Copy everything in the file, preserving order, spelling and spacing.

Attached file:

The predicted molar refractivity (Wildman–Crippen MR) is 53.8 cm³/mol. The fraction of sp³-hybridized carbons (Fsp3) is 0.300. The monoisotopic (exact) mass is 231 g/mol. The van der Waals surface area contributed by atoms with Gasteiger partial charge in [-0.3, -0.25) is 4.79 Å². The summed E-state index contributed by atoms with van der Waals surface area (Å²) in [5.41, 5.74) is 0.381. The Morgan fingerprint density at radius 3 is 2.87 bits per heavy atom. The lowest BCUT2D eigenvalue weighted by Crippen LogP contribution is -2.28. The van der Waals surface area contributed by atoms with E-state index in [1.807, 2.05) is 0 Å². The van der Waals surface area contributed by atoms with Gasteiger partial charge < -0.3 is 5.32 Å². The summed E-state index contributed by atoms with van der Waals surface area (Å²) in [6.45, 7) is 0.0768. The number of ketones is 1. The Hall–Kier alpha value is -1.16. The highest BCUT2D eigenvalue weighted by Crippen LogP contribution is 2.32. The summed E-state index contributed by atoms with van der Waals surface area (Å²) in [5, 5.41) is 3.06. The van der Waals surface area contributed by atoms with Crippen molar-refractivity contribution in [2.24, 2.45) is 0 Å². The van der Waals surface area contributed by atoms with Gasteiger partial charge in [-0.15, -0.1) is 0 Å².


The predicted molar refractivity (Wildman–Crippen MR) is 53.8 cm³/mol. The fraction of sp³-hybridized carbons (Fsp3) is 0.300. The monoisotopic (exact) mass is 231 g/mol. The van der Waals surface area contributed by atoms with Gasteiger partial charge in [-0.3, -0.25) is 4.79 Å². The summed E-state index contributed by atoms with van der Waals surface area (Å²) in [5.41, 5.74) is 0.381. The Morgan fingerprint density at radius 3 is 2.87 bits per heavy atom. The lowest BCUT2D eigenvalue weighted by Crippen LogP contribution is -2.28. The van der Waals surface area contributed by atoms with E-state index in [1.807, 2.05) is 0 Å². The van der Waals surface area contributed by atoms with Gasteiger partial charge < -0.3 is 5.32 Å². The summed E-state index contributed by atoms with van der Waals surface area (Å²) in [6.45, 7) is 0.0768. The number of ketones is 1. The Hall–Kier alpha value is -1.16. The highest BCUT2D eigenvalue weighted by Crippen LogP contribution is 2.32. The summed E-state index contributed by atoms with van der Waals surface area (Å²) in [5, 5.41) is 3.06. The van der Waals surface area contributed by atoms with Crippen molar-refractivity contribution in [2.24, 2.45) is 0 Å². The van der Waals surface area contributed by atoms with Gasteiger partial charge in [-0.15, -0.1) is 0 Å².